Minnesota DFL committee perplexed and in disarray after chaotic convention, ultimately gives initial nod to banning violent individuals. Bursting with uncertainty and confusion, the committee takes action to mitigate further turmoil.

Minnesota Dfl Committee Perplexed And In Disarray After Chaotic Convention, Ultimately Gives Initial Nod To Banning Violent Individuals. Bursting With Uncertainty And Confusion, The Committee Takes Action To Mitigate Further Turmoil.

On Friday May 19, 2023, shocking news emerged from Minnesota’s Democratic Farmer Labor Party (DFL) State Central Committee endorsing convention for a Minneapolis City Council seat. Apparently, the melee that ensued at the event was so violent that it forced the DFL to reconsider its policies. A brawl broke out over nominations which resulted in at least two people getting injured. Democratic-Farmer-Labor Party Chair Ken Martin gave interviews at the DFL election night party at the Intercontinental Hotel in St. Paul on Nov. 8 where he disclosed that the MN Democratic Party will review the attendees involved and may even expel them. According to Glen Stubbe | Star Tribune via AP 2022, Martin called the incident “unacceptable.”

Video footage circulating on social media shows that the chaos started after supporters of incumbent Aisha Chughtai took the stage to seek delegates’ backing for the Ward 10 City Council seat. This sparked an uproar among supporters of her challenger, Nasri Warsame, who allegedly incited the melee. Some jumped on stage, shouting, banging on tables, and waving signs. The convention eventually broke up with no endorsement. The situation further went downhill when Martin tweeted that the altercation was instigated by Warsame supporters. According to Martin, some mistakes were made, but “none of those mistakes, big or small justify a few bad actors from the Warsame campaign taking things into their own hands and inciting, encouraging and participating in violence against other DFL participants.”

After the incident, the executive committee of Minnesota’s Democratic Farmer Labor Party voted in favor of two bylaws to ban individuals who have “engaged in, incited, or consciously condoned physical assault, threats of violence, or violent acts” from party activities. Pending final approval of those bylaws, the committee has also decided to disqualify Warsame permanently from seeking and receiving DFL endorsement or letters of support for any future office. However, Martin clarified that this does not mean Warsame cannot run for office, but if he does, he will not receive support from the DFL Party. Warsame did not immediately reply to a request for comment from The Associated Press.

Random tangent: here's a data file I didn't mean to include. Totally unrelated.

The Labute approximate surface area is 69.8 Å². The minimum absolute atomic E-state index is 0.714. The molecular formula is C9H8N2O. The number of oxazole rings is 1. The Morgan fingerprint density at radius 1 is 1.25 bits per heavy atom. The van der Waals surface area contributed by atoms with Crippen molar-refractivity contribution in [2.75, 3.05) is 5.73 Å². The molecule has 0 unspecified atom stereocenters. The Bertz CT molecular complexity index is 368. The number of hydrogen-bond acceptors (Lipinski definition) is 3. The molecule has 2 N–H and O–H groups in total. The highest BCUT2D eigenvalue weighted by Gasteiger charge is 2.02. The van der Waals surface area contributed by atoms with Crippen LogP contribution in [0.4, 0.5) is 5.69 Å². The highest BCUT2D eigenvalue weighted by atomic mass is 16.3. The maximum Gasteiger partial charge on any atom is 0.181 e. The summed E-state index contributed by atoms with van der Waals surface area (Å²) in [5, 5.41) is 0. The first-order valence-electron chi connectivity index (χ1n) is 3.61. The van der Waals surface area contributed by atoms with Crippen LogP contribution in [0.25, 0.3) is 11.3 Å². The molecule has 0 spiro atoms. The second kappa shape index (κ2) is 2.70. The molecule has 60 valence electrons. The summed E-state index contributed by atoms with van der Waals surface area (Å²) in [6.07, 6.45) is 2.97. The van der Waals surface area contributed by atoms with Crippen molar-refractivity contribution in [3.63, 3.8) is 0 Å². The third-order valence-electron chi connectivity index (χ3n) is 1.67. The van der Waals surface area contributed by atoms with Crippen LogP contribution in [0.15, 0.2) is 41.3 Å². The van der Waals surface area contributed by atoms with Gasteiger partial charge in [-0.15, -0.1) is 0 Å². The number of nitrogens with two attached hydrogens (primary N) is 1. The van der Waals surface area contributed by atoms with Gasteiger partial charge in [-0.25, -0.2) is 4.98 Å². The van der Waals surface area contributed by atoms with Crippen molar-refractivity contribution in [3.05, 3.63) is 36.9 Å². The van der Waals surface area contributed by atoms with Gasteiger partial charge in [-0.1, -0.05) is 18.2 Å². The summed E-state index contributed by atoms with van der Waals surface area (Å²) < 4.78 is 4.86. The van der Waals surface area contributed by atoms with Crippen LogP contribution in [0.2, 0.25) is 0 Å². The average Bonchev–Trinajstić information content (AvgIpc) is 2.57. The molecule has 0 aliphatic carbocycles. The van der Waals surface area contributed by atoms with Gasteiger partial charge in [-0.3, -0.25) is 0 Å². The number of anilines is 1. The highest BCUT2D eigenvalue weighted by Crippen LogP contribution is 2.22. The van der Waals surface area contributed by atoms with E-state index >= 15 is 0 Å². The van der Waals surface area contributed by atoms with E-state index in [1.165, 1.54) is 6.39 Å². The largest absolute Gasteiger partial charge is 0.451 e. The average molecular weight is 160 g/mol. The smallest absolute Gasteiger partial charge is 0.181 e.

Chughtai is a longtime activist who managed US Rep. Ilhan Omar’s 2018 campaign. She is the daughter of Pakistani immigrants and has support from some prominent Somali American politicians, including Omar and state Sen. Zaynab Mohamed, and other Muslims, including Minnesota Attorney General Keith Ellison. Chughtai has endorsements from a long list of progressive and labor groups, including the Democratic Socialists of America. Meanwhile, Warsame, a political newcomer, campaigned on a law-and-order message. At a news conference on Wednesday, Warsame stated that he “did not condone violence, intimidation, or harassment of any sort.”

Before Thursday’s closed-door session, Warsame’s campaign manager, Abshir Omar, told the executive committee that he supported Martin’s condemnation of the violence. However, he was disheartened by statements that blamed Warsame supporters, saying that party officials never contacted the campaign to get their side of the story. Samuel Doten, who chaired Saturday’s convention, told the committee that the chaos unfolded due to the actions of about five to 10 people and that it was not representative of all of Warsame’s supporters. He urged the committee to avoid disenfranchising the Somali community from participating in the process. Chughtai released a statement on Wednesday, saying that the video does not match the Warsame campaign’s version of events. “Campaigns that are winning and have the support of the people don’t violently disrupt the process,” she said. “As a campaign and as a movement, we’re on the path to a safer, more just Minneapolis and we look forward to continuing to share that vision with the people of Ward 10.”